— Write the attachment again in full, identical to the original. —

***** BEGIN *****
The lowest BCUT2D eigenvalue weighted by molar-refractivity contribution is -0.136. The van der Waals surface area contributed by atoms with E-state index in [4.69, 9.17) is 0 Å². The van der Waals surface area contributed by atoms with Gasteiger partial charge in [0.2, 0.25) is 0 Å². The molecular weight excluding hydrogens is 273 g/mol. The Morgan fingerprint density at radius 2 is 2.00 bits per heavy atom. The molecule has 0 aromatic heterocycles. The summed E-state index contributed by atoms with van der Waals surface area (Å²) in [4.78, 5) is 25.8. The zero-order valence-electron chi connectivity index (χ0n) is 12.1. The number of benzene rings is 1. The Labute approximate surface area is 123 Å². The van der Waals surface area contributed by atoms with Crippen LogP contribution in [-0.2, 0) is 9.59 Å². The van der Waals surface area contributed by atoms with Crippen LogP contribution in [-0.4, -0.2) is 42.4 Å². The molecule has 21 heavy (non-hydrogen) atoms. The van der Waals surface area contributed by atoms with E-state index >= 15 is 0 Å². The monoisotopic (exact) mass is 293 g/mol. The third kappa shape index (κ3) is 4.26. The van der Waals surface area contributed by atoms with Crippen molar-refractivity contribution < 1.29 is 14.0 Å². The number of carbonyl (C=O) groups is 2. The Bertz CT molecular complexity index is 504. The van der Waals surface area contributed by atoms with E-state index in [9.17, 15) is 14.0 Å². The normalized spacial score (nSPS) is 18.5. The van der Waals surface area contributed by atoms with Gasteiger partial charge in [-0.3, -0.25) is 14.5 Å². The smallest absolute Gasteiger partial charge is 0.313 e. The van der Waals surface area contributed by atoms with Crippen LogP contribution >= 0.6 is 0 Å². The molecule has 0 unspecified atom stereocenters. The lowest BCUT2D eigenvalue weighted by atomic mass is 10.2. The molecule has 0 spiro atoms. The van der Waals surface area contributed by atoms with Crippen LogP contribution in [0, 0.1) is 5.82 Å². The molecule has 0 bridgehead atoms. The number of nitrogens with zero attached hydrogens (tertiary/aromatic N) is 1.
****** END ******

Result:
The lowest BCUT2D eigenvalue weighted by molar-refractivity contribution is -0.136. The van der Waals surface area contributed by atoms with E-state index in [4.69, 9.17) is 0 Å². The van der Waals surface area contributed by atoms with Gasteiger partial charge in [0.2, 0.25) is 0 Å². The molecular weight excluding hydrogens is 273 g/mol. The Morgan fingerprint density at radius 2 is 2.00 bits per heavy atom. The molecule has 0 aromatic heterocycles. The summed E-state index contributed by atoms with van der Waals surface area (Å²) in [4.78, 5) is 25.8. The zero-order valence-electron chi connectivity index (χ0n) is 12.1. The number of benzene rings is 1. The Labute approximate surface area is 123 Å². The van der Waals surface area contributed by atoms with Crippen LogP contribution in [-0.2, 0) is 9.59 Å². The van der Waals surface area contributed by atoms with Crippen LogP contribution in [-0.4, -0.2) is 42.4 Å². The molecule has 21 heavy (non-hydrogen) atoms. The van der Waals surface area contributed by atoms with E-state index >= 15 is 0 Å². The monoisotopic (exact) mass is 293 g/mol. The third kappa shape index (κ3) is 4.26. The van der Waals surface area contributed by atoms with Crippen molar-refractivity contribution < 1.29 is 14.0 Å². The number of carbonyl (C=O) groups is 2. The Bertz CT molecular complexity index is 504. The van der Waals surface area contributed by atoms with E-state index in [9.17, 15) is 14.0 Å². The normalized spacial score (nSPS) is 18.5. The van der Waals surface area contributed by atoms with Gasteiger partial charge in [-0.3, -0.25) is 14.5 Å². The smallest absolute Gasteiger partial charge is 0.313 e. The van der Waals surface area contributed by atoms with Crippen LogP contribution >= 0.6 is 0 Å². The molecule has 0 unspecified atom stereocenters. The lowest BCUT2D eigenvalue weighted by atomic mass is 10.2. The molecule has 0 spiro atoms. The van der Waals surface area contributed by atoms with Crippen LogP contribution in [0, 0.1) is 5.82 Å². The molecule has 0 bridgehead atoms. The number of nitrogens with zero attached hydrogens (tertiary/aromatic N) is 1.